On Jan. 9, Chairman of Walt Disney Parks and Resorts Tom Staggs announced several key management changes within its segment of The Walt Disney Company, which oversees Disney’s family travel and leisure experiences. These changes will affect, in addition to other businesses, Walt Disney World Resort in Orlando, Fl. and Disneyland Resort in Anaheim, Calif.
George Kalogridis, current president of Disneyland Resort (DL), will become president of Walt Disney World Resort (WDW). Michael Colglazier, current vice president of Disney’s Animal Kingdom at WDW, will become president of DL.
Meg Crofton, who has served as president of WDW since 2006, will continue in her position as president of Walt Disney Parks and Resorts Operations, U.S. and France. Crofton has held both presidencies concurrently since the global operations position was announced in July 2011 as part of Disney’s restructuring of management roles.
These changes in leadership roles are effective Feb. 1.
“With all that we currently have in flight across our resort destinations in the U.S. and France, the time is right to move forward with this leadership transition,” said Staggs in a prepared statement. “This group of Disney veterans has the knowledge and expertise needed to continue delivering on our legacy of creating unforgettable experiences that our guests have come to know and expect. I would like to thank Meg for her tireless devotion and the extraordinary contributions serving in both positions, and wish George and Michael the best of luck in their new roles. They both bring a wealth of operational expertise, leadership and passion to these roles, which will contribute to the success of Walt Disney Parks and Resorts.”
The move completes Crofton’s transition to her new role overseeing operations, which will focus, according to Disney, on “providing strategic oversight of the broader initiatives that impact Disney destinations in the U.S. and France.”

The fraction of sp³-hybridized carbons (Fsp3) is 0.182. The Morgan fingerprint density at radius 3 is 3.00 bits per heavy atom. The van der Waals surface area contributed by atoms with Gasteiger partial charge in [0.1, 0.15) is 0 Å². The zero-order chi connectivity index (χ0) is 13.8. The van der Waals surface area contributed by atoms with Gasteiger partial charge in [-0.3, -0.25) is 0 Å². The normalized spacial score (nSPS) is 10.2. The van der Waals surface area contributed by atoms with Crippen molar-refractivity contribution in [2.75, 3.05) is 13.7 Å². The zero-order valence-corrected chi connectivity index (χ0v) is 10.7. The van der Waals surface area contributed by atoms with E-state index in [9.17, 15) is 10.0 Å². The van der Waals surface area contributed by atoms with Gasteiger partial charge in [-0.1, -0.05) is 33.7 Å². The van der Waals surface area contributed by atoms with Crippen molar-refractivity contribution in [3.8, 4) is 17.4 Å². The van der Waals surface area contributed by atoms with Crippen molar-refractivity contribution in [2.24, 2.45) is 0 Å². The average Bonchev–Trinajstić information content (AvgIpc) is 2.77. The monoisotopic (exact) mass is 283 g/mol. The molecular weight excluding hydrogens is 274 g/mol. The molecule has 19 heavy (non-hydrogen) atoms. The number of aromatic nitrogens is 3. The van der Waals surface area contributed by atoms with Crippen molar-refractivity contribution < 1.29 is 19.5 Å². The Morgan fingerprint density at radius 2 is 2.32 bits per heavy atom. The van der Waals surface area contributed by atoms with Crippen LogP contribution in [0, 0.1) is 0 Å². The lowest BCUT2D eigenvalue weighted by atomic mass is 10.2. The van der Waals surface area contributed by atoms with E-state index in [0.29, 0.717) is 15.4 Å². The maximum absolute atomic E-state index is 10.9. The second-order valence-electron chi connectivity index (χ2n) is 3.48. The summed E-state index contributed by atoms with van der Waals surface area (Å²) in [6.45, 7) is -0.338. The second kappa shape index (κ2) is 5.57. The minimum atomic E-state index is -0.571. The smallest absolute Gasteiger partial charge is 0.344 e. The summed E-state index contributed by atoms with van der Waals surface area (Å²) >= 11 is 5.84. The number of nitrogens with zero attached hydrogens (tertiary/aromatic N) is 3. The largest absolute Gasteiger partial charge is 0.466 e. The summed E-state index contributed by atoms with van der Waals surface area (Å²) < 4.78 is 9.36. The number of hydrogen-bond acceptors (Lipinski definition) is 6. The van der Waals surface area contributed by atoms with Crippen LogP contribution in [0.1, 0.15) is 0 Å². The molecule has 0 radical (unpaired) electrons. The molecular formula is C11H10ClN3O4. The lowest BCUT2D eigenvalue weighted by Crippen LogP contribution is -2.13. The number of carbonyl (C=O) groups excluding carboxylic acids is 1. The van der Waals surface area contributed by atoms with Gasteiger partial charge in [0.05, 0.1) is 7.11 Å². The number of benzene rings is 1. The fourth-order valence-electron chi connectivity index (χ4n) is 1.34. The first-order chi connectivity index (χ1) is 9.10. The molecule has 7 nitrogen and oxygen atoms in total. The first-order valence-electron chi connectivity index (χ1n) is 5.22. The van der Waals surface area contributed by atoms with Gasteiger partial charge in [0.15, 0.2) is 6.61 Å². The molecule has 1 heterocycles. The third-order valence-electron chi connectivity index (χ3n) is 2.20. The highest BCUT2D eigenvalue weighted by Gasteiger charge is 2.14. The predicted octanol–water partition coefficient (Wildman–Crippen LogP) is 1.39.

Kalogridis, who has served as president of DL since 2009, brings more than 40 years of experience with the Disney Parks back to WDW as its president. He started his Disney career as busboy at the Contemporary Resort when WDW opened in 1971. He then worked his way up the company, including vice president of Epcot and chief operating officer of Disneyland Resort Paris. Most recently, Kalogridis oversaw DL’s recent expansion, which included the $1 billion-dollar transformation of Disney California Adventure that saw the addition of the 12-acre Cars Land.
Colglazier, who has been the head of Disney’s Animal Kingdom since 2010, has been part of the planning and development for an Avatar-themed land, based on James Cameron’s “Avatar” movies. He has been with the company since 1989.
As a result of Colglazier’s move, Josh D’Amaro will become the vice president of Disney’s Animal Kingdom. He currently serves as vice president of Adventures by Disney.
As Jason Garcia for the Orlando Sentinel reports, several other management changes were also announced in addition to the above changes to leadership roles at Walt Disney World and Disneyland.
Claire Bilby, most recently associated with Disney Vacation Club (DVC), will move to Paris as senior vice president, Sales and Marketing Disneyland Paris and Europe. She will report to Leslie Ferraro, executive vice president of Global Marketing and Sales and Philippe Gas, CEO of Euro Disney S.A.S.
As a result of Bilby’s new position, Ken Potrock, will become senior vice president and general manager for DVC and Adventures by Disney. Potrock will report to Karl Holz, president of New Vacation Operations and Disney Cruise Line. Pottrock’s association with Disney includes management roles with Downtown Disney and Disney Sports, the latter of which includes its popular runDisney division and the Walt Disney World Marathon Weekend.
Tom Wolber, whose work as current senior vice president of Disney Cruise Line included the launch of two new ships, will move to senior vice president of Downtown Disney and Disney Sports.
The rational for these leadership changes is to give Walt Disney Parks and Resorts executives opportunities to broaden their knowledge of the diverse, global businesses and operations that characterize this segment of The Walt Disney Company.